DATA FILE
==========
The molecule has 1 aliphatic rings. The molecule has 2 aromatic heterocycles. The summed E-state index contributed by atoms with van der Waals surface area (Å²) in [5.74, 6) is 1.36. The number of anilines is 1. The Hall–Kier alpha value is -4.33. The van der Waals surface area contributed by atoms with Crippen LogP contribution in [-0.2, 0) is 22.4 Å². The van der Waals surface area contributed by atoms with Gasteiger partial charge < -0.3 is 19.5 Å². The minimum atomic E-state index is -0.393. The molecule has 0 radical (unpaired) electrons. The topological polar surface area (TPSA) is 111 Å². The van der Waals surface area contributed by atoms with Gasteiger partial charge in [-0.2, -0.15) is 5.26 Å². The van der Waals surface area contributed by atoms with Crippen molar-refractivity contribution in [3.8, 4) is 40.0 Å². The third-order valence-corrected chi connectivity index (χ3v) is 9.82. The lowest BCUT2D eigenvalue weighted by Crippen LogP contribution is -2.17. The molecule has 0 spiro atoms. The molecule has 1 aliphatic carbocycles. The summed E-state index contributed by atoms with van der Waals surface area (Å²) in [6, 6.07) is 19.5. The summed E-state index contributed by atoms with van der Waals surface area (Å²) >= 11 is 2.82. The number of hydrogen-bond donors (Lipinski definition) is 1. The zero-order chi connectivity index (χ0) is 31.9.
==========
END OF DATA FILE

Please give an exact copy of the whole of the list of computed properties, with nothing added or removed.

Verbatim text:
The molecule has 1 aliphatic rings. The molecule has 2 aromatic heterocycles. The summed E-state index contributed by atoms with van der Waals surface area (Å²) in [5.74, 6) is 1.36. The number of anilines is 1. The Hall–Kier alpha value is -4.33. The van der Waals surface area contributed by atoms with Crippen LogP contribution in [-0.2, 0) is 22.4 Å². The van der Waals surface area contributed by atoms with Gasteiger partial charge < -0.3 is 19.5 Å². The minimum atomic E-state index is -0.393. The molecule has 0 radical (unpaired) electrons. The topological polar surface area (TPSA) is 111 Å². The van der Waals surface area contributed by atoms with Gasteiger partial charge in [-0.2, -0.15) is 5.26 Å². The van der Waals surface area contributed by atoms with Crippen molar-refractivity contribution in [3.8, 4) is 40.0 Å². The third-order valence-corrected chi connectivity index (χ3v) is 9.82. The lowest BCUT2D eigenvalue weighted by Crippen LogP contribution is -2.17. The molecule has 0 spiro atoms. The molecule has 1 aliphatic carbocycles. The summed E-state index contributed by atoms with van der Waals surface area (Å²) in [6, 6.07) is 19.5. The summed E-state index contributed by atoms with van der Waals surface area (Å²) >= 11 is 2.82. The number of hydrogen-bond donors (Lipinski definition) is 1. The zero-order chi connectivity index (χ0) is 31.9.